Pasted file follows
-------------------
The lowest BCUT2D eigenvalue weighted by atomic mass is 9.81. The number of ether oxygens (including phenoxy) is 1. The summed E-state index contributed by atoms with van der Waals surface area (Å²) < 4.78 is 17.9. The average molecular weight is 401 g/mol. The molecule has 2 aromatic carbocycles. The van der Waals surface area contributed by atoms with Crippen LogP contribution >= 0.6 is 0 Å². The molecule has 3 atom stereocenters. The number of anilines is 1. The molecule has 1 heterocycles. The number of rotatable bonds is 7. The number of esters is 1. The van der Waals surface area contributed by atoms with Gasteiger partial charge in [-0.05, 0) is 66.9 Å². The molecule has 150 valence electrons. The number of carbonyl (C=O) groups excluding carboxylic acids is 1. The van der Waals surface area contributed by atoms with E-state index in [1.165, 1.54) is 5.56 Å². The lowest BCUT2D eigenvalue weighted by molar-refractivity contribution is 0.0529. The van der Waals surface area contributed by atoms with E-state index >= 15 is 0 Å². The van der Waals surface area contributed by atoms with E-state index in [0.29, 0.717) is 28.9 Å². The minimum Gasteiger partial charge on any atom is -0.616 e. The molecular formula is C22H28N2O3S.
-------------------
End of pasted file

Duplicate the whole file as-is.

The lowest BCUT2D eigenvalue weighted by atomic mass is 9.81. The number of ether oxygens (including phenoxy) is 1. The summed E-state index contributed by atoms with van der Waals surface area (Å²) < 4.78 is 17.9. The average molecular weight is 401 g/mol. The molecule has 2 aromatic carbocycles. The van der Waals surface area contributed by atoms with Crippen LogP contribution >= 0.6 is 0 Å². The molecule has 3 atom stereocenters. The number of anilines is 1. The molecule has 1 heterocycles. The number of rotatable bonds is 7. The number of esters is 1. The van der Waals surface area contributed by atoms with Gasteiger partial charge in [-0.05, 0) is 66.9 Å². The molecule has 150 valence electrons. The number of carbonyl (C=O) groups excluding carboxylic acids is 1. The van der Waals surface area contributed by atoms with E-state index in [1.165, 1.54) is 5.56 Å². The lowest BCUT2D eigenvalue weighted by molar-refractivity contribution is 0.0529. The van der Waals surface area contributed by atoms with E-state index >= 15 is 0 Å². The van der Waals surface area contributed by atoms with E-state index in [0.29, 0.717) is 28.9 Å². The minimum Gasteiger partial charge on any atom is -0.616 e. The molecular formula is C22H28N2O3S.